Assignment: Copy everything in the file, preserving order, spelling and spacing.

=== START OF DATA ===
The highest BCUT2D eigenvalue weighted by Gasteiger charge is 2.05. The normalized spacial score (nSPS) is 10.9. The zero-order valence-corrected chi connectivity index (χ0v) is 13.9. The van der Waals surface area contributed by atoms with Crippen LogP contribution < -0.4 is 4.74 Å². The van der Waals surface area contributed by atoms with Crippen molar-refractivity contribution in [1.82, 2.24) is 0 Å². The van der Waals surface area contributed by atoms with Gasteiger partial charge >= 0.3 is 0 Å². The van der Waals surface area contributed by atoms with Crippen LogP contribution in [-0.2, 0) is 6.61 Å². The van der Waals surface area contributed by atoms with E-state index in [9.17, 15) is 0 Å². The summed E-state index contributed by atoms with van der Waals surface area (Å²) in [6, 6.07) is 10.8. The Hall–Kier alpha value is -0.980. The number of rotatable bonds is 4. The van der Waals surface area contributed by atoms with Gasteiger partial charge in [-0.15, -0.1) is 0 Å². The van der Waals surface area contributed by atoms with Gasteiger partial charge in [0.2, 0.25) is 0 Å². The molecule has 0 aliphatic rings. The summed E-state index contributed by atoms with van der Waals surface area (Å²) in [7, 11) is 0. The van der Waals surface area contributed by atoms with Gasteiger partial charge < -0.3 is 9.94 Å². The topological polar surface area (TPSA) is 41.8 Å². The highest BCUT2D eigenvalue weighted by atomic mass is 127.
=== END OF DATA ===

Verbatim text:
The highest BCUT2D eigenvalue weighted by Gasteiger charge is 2.05. The normalized spacial score (nSPS) is 10.9. The zero-order valence-corrected chi connectivity index (χ0v) is 13.9. The van der Waals surface area contributed by atoms with Crippen LogP contribution < -0.4 is 4.74 Å². The van der Waals surface area contributed by atoms with Crippen molar-refractivity contribution in [1.82, 2.24) is 0 Å². The van der Waals surface area contributed by atoms with Gasteiger partial charge >= 0.3 is 0 Å². The van der Waals surface area contributed by atoms with Crippen LogP contribution in [-0.2, 0) is 6.61 Å². The van der Waals surface area contributed by atoms with E-state index in [9.17, 15) is 0 Å². The summed E-state index contributed by atoms with van der Waals surface area (Å²) in [6, 6.07) is 10.8. The Hall–Kier alpha value is -0.980. The number of rotatable bonds is 4. The van der Waals surface area contributed by atoms with Gasteiger partial charge in [-0.15, -0.1) is 0 Å². The van der Waals surface area contributed by atoms with Gasteiger partial charge in [0.2, 0.25) is 0 Å². The molecule has 0 aliphatic rings. The summed E-state index contributed by atoms with van der Waals surface area (Å²) in [7, 11) is 0. The van der Waals surface area contributed by atoms with Gasteiger partial charge < -0.3 is 9.94 Å². The topological polar surface area (TPSA) is 41.8 Å². The highest BCUT2D eigenvalue weighted by atomic mass is 127.